‘Starbucks in libraries’ fear as council plans sale

Norbury Library Read-In, 5th February 2011

Croydon libraries could be sold to American company, Library Systems Services Inc which sets up libraries and offers space in them to Starbucks.

The new move was revealed in a Sunday Express article which suggested that LSSI could: “Snap up 15 per cent of the market in the next five years.”

Last week Croydon council announced that, after a public consultation about local branch closures, the council would now consider privatisation of the entire service of 13 libraries.  This is a completely new policy that was not part of the consultation.

The company has yet to establish itself in the UK and currently operates from “office space above a lettings agency in London,”  according to the Express.

Stuart Fitzgerald, the LSSI’s UK vice chair said: “We are very much aware of the depth of feeling for libraries and share that. We love libraries and that is why we are in this business. Libraries are what we do. Our business depends on getting our service right in every branch, every day.”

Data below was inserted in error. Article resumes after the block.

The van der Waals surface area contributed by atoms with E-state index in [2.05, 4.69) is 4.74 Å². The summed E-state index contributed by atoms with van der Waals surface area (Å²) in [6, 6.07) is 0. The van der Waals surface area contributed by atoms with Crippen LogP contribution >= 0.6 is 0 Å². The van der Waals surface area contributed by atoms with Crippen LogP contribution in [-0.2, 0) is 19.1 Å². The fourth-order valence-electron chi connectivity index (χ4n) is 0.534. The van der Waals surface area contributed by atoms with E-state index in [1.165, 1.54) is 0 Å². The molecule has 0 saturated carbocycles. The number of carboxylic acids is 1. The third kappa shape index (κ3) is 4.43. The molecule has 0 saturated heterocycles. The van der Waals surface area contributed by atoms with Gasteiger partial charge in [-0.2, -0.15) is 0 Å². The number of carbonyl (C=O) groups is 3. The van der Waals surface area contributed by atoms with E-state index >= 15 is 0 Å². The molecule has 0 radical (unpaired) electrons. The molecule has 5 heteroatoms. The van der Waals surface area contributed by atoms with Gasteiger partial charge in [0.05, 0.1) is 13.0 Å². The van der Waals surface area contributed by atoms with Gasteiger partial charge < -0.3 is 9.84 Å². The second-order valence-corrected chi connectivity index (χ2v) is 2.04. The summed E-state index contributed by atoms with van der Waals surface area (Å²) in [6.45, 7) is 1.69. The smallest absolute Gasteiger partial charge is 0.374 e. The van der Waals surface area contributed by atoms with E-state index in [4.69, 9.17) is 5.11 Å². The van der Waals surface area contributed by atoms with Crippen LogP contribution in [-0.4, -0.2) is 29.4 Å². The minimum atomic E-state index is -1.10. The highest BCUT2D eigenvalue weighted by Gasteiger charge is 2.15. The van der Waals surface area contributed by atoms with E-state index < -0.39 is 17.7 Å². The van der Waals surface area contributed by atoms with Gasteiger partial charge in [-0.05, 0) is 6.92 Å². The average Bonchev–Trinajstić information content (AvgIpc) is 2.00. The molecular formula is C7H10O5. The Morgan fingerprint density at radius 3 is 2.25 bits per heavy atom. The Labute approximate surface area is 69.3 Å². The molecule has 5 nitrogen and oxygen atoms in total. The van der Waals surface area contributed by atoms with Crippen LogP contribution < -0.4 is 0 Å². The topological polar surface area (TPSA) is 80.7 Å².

Ian Anstice, of Voices for the Library, writes on his blog about the proposals: “LSSI has been accused of reducing the numbers, pension, terms and conditions of its employees. When taking over a service, LSSI re-employs staff on new contracts. Research shows it retains the minimum of qualified library staff… Also, there is the question as to what level these staff are qualified to. It appears that LSSI de-unionises its libraries in the United States.”

Library campaigners in the USA have also voiced concerns about the true costs of privatisation.

In an interview with the Sunday Express, Mark Smith, chair of Norbury Green Residents Association, which has been fighting to save the local library said:  “Our position is, if we can keep the library open and meet standards on staffing and service, let’s see what it brings.

“We have fantastic library staff who know most people by name and they may not stay. That is a big concern because their presence makes the library what it is, just as much as the books and the building do.

“We want to protect them but, ultimately, we are fighting to keep the library open.



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